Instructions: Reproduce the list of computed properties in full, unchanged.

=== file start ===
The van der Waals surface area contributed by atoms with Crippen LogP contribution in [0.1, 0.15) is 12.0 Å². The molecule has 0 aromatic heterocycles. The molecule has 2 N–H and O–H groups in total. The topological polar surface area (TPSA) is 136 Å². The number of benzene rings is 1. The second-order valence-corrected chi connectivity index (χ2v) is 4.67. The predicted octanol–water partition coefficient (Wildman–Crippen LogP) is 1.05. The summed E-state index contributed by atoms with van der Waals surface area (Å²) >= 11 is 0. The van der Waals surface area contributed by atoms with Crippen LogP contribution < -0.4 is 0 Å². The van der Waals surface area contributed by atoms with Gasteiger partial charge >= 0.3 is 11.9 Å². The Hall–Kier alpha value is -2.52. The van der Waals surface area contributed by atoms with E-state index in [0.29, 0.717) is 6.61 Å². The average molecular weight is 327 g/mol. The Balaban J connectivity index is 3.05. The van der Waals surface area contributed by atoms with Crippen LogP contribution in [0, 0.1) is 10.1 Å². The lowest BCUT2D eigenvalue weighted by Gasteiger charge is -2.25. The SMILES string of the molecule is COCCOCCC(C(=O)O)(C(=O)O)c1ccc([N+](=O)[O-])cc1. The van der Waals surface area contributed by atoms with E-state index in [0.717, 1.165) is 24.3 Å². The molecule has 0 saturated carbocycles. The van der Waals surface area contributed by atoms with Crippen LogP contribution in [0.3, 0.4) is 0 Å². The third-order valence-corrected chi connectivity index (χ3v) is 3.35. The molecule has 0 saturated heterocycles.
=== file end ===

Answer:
The van der Waals surface area contributed by atoms with Crippen LogP contribution in [0.1, 0.15) is 12.0 Å². The molecule has 0 aromatic heterocycles. The molecule has 2 N–H and O–H groups in total. The topological polar surface area (TPSA) is 136 Å². The number of benzene rings is 1. The second-order valence-corrected chi connectivity index (χ2v) is 4.67. The predicted octanol–water partition coefficient (Wildman–Crippen LogP) is 1.05. The summed E-state index contributed by atoms with van der Waals surface area (Å²) >= 11 is 0. The van der Waals surface area contributed by atoms with Crippen LogP contribution < -0.4 is 0 Å². The van der Waals surface area contributed by atoms with Gasteiger partial charge >= 0.3 is 11.9 Å². The Hall–Kier alpha value is -2.52. The van der Waals surface area contributed by atoms with E-state index in [0.29, 0.717) is 6.61 Å². The average molecular weight is 327 g/mol. The Balaban J connectivity index is 3.05. The van der Waals surface area contributed by atoms with Crippen LogP contribution in [0, 0.1) is 10.1 Å². The lowest BCUT2D eigenvalue weighted by Gasteiger charge is -2.25. The SMILES string of the molecule is COCCOCCC(C(=O)O)(C(=O)O)c1ccc([N+](=O)[O-])cc1. The van der Waals surface area contributed by atoms with E-state index in [0.717, 1.165) is 24.3 Å². The molecule has 0 saturated carbocycles. The van der Waals surface area contributed by atoms with Crippen LogP contribution in [0.3, 0.4) is 0 Å². The third-order valence-corrected chi connectivity index (χ3v) is 3.35. The molecule has 0 saturated heterocycles.